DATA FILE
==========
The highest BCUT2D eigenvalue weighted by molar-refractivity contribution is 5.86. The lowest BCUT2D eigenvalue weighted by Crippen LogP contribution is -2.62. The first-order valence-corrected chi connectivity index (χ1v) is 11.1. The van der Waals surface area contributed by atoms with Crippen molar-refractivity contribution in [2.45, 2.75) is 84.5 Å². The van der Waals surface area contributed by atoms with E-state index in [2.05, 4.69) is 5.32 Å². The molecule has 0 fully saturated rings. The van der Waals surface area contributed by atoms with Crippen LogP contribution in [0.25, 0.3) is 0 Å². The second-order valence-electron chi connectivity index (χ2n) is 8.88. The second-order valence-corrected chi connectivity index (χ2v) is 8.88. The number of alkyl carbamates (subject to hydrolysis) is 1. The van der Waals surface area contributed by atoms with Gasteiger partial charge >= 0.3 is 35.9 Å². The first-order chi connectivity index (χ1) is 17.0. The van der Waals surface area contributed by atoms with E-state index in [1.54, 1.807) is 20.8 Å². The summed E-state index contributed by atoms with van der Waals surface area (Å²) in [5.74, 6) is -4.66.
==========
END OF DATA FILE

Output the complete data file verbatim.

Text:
The highest BCUT2D eigenvalue weighted by molar-refractivity contribution is 5.86. The lowest BCUT2D eigenvalue weighted by Crippen LogP contribution is -2.62. The first-order valence-corrected chi connectivity index (χ1v) is 11.1. The van der Waals surface area contributed by atoms with Crippen molar-refractivity contribution in [2.45, 2.75) is 84.5 Å². The van der Waals surface area contributed by atoms with E-state index in [2.05, 4.69) is 5.32 Å². The molecule has 0 fully saturated rings. The van der Waals surface area contributed by atoms with Crippen LogP contribution in [0.25, 0.3) is 0 Å². The second-order valence-electron chi connectivity index (χ2n) is 8.88. The second-order valence-corrected chi connectivity index (χ2v) is 8.88. The number of alkyl carbamates (subject to hydrolysis) is 1. The van der Waals surface area contributed by atoms with Gasteiger partial charge >= 0.3 is 35.9 Å². The first-order chi connectivity index (χ1) is 17.0. The van der Waals surface area contributed by atoms with E-state index in [1.54, 1.807) is 20.8 Å². The summed E-state index contributed by atoms with van der Waals surface area (Å²) in [5.74, 6) is -4.66.